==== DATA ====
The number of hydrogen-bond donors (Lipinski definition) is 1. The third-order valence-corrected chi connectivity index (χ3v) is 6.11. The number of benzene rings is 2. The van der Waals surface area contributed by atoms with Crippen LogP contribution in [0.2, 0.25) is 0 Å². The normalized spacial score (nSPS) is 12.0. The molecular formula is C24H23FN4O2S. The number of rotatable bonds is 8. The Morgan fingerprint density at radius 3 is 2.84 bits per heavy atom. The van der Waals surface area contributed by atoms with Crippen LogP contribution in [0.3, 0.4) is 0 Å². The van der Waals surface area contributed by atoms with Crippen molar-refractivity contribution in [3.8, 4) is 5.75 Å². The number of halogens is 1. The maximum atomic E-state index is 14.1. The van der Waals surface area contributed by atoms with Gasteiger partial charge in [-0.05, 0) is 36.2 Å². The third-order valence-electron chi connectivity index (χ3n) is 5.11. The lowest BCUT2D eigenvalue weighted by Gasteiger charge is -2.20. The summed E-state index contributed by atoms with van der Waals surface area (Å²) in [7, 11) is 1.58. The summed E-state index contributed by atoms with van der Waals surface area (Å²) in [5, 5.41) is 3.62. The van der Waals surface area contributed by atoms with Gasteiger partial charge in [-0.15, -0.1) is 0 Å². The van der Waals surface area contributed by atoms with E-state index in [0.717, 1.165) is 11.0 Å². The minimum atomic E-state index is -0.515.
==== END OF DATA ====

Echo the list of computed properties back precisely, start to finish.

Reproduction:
The number of hydrogen-bond donors (Lipinski definition) is 1. The third-order valence-corrected chi connectivity index (χ3v) is 6.11. The number of benzene rings is 2. The van der Waals surface area contributed by atoms with Crippen LogP contribution in [0.2, 0.25) is 0 Å². The normalized spacial score (nSPS) is 12.0. The molecular formula is C24H23FN4O2S. The number of rotatable bonds is 8. The Morgan fingerprint density at radius 3 is 2.84 bits per heavy atom. The van der Waals surface area contributed by atoms with Crippen LogP contribution in [0.3, 0.4) is 0 Å². The van der Waals surface area contributed by atoms with Crippen molar-refractivity contribution in [3.8, 4) is 5.75 Å². The number of halogens is 1. The maximum atomic E-state index is 14.1. The van der Waals surface area contributed by atoms with Gasteiger partial charge in [-0.05, 0) is 36.2 Å². The third-order valence-electron chi connectivity index (χ3n) is 5.11. The lowest BCUT2D eigenvalue weighted by Gasteiger charge is -2.20. The summed E-state index contributed by atoms with van der Waals surface area (Å²) in [7, 11) is 1.58. The summed E-state index contributed by atoms with van der Waals surface area (Å²) in [5, 5.41) is 3.62. The van der Waals surface area contributed by atoms with Gasteiger partial charge in [-0.15, -0.1) is 0 Å². The van der Waals surface area contributed by atoms with E-state index in [0.717, 1.165) is 11.0 Å². The minimum atomic E-state index is -0.515.